Now that we know more about homeless teens and the challenges they are facing, let’s hear about it from them. The teens who are dealing with homelessness.
Homeless Teens – Their stories
When I started looking into this issue, it really struck me that there were teens out there having to make it happen for themselves. I live in Minnesota where winter isn’t a great thing to have to deal with when you can’t come home to a nice warm house with dinner waiting for you.
Did you see this quote about homeless youth?
What is wrong with this statement? There are some harsh realities that we must face in this society. The fact that we have homeless teenagers out there is one of them.
This week I am going to feature the stories of two teens who have worked through homelessness and made themselves into the great people they are today. The stories are inspiring by how they navigated the challenges, but there are ways to prevent them from experiencing homelessness.
Each teenager that goes through this has an unique story to tell.
Stories from the Street: A Response to Youth Homelessness
This article I found on Shared Justice website focused on teen homelessness. The writer, Chelsea Maxwell, talks about her experience interviewing homeless youth who were living in a women’s crisis center for this online article. I wanted to share a couple of those stories in this post.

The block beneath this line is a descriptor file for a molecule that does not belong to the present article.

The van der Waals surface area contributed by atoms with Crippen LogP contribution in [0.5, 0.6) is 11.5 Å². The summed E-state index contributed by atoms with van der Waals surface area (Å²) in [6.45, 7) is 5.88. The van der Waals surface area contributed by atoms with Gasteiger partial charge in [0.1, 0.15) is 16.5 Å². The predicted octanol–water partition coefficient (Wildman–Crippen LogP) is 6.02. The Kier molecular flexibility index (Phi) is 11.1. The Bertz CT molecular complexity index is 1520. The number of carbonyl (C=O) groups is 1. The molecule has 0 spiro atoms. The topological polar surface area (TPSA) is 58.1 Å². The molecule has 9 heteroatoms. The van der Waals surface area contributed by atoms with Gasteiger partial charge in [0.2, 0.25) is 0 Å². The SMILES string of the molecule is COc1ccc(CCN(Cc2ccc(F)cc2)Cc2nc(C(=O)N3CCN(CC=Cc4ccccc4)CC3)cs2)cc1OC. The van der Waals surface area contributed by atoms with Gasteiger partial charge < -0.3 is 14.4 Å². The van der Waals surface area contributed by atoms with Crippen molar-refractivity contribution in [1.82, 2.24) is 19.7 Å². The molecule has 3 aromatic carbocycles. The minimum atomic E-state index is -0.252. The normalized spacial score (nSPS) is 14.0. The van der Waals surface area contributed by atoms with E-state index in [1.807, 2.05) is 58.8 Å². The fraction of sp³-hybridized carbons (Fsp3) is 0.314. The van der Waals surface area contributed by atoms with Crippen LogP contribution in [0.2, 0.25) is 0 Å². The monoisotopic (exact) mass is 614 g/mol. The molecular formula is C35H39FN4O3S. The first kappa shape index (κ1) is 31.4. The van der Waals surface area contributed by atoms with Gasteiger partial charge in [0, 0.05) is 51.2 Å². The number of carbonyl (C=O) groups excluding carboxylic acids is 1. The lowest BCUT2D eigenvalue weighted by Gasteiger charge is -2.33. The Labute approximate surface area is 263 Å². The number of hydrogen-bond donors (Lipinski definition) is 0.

A hug is always exchanged when Nicholas is around. When we first met in a conference room with pale yellow peeling paint at a local community center, he was introduced to me as a passionate advocate and mentor. After a few moments of conversation, his infectious smile and laugh make you feel like you are with an old friend. Nicholas has a confidence about him that brings power to his testimony. As a young boy, he was witness to much violence in his home and community. When he came out as gay to his family, he became a victim of the violence. Still, the known fear of the mental, physical, and sexual violence at home seemed less frightening than living on the streets or in shelters. That choice was soon taken away from him when his father kicked him out. Nicholas slept in shelters when he could and in parks when he had no other option. He battled depression and post-traumatic stress. Additionally, the violence and exploitation did not stop: “Everyone wants something from you, and if it’s not cash, it’s sex.”
Thoughts about Nicholas’ story
Did you know that 40% of homeless youth identify themselves as LGBT. This is a staggering number of teens and young adults who like Nicholas above, may have become homeless because they identify as LGBT. In our role as parents and caring adults we may have to stop and think about how we view our teens and young adults and decide if we are really accepting them for who they are and not trying to put them into an image of what we want them to be.